Monday, January 2, 2017

Four Hawai`i books: a couple of winners, no losers

I celebrated the flow of the old year into the new by reading four books by Hawaii authors, some new some not.

Charley Memminger’s 2015 book, Aloha, Lady Blue is a rollicking story with familiar Hawaiian themes, along with murder, sailing, gangsters, light romance and a fun take on the modern cultures of the Islands. 

One of the blurbs on the back cover compares Memminger to John D. MacDonald, perhaps because Memminger was trolling for it. The hero’s boat is named Travis McGee and the hero lives on the boat, just as MacDonald’s McGee lived on his boat, the Busted Flush. 

But that’s not the best analogue.

Memminger, an accomplished humor writer, is far more Dave Barry than MacDonald. Irreverent, funny, occasionally sardonic. 

I hope Charley is working on a sequel, because Lady Blue was fun.

I came across another 2015 volume, The Musubi Murder, written under the pseudonym Frankie Bow—one of this prolific author’s Professor Molly mysteries.

I’d qualify this as a light Island detective story. The heroine, professor Molly Barda, works at a private college in a mythical town on the Big Island, where she teaches classes and solves murders.

“Bow” does a good job with local culture, which is hard to do. Because of that, I was disappointed that she sets it in the mythical town of Mahina. Why not use the real Hawaiian landscape? It would be so much more fun for the local reader.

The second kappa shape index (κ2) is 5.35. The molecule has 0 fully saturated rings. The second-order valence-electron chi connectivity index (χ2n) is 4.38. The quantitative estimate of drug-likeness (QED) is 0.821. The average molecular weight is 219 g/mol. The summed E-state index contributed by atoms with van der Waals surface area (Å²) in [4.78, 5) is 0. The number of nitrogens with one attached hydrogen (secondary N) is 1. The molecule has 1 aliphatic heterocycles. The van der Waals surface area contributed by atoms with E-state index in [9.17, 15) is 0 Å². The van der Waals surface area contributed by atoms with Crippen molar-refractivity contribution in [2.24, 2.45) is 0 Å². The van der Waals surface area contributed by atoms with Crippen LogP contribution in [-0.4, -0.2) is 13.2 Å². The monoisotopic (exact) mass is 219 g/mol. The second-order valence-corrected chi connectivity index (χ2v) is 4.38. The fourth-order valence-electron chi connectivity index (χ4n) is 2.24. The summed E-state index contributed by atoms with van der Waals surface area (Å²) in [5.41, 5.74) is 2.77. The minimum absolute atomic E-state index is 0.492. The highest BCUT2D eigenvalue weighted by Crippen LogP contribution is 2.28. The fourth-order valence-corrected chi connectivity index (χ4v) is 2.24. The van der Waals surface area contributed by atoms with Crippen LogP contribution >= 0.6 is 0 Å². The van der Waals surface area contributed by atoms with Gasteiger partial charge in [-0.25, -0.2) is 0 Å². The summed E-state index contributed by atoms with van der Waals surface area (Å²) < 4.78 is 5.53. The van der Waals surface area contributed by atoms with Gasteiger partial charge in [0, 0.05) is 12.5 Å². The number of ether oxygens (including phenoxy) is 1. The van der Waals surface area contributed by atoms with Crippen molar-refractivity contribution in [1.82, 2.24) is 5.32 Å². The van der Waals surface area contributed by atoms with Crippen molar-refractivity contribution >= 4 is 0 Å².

The story is just a little over the top, starting with the human skull that shows up on a platter at a fancy dinner. But the book carries you along, and—this is the highest praise I can give a writer—I’d pick up another “Frankie Bow” book for casual reading. Musubi is the first in a series featuring Professor Molly.

I should have gotten to this writer earlier, but I picked up one of Toby Neal’s books for the first time. It was her second in a series, the 2012 Torch Ginger.

The book features detective Lei Texeira. She has boyfriend issues, a problem father, and disappearing homeless people. Oh, and a cult. As a reporter who covered Hawai`i’s cults in the 70s and 80s, I appreciate a good cult story. It felt like Neal could have benefitted from more research on cults.

The story is set on Kaua`i. I live on Kaua`i. It’s fun to see her navigate familiar ground. And her assessment of the culture and surroundings feels right. If you like Neal’s writing, there’s a nice selection of her Hawai`i books.

Bill Fernandez, a Kaua`i boy, retired judge, and Kamehameha Schools grad, has made a reputation writing historical non-fiction about his youth on the island. 

But he has moved into new territory. His 2016 book Cult of Ku is a historical fiction mystery, set in the 1920s. The story plays against a backdrop of the overthrow of the Hawaiian monarchy just a few decades earlier, along with racism, intrigue, plantation-union issues, murder, plus a little love story.

I enjoyed this book . Bill and I will disagree on his take on some points of Hawaiian history and there were some editing issues—annoying bits like spelling Maui as Mau`i throughout the book.

That said, I hope he does more in this genre.

One thing that jumps out in any book about Hawai`i is the issue of non-pidgin speakers trying to render pidgin English accurately. I was raised on Molokai, and I like to think come by my pidgin knowledge honestly. When someone writes “waves been kine good,” it’s a red flag. 

My plea to Hawai`i writers not originally from Hawai`i: Find a literate pidgin speaker, and have him or her vet your efforts to convey the local patois.

But keep writing.
© Jan TenBruggencate 2017

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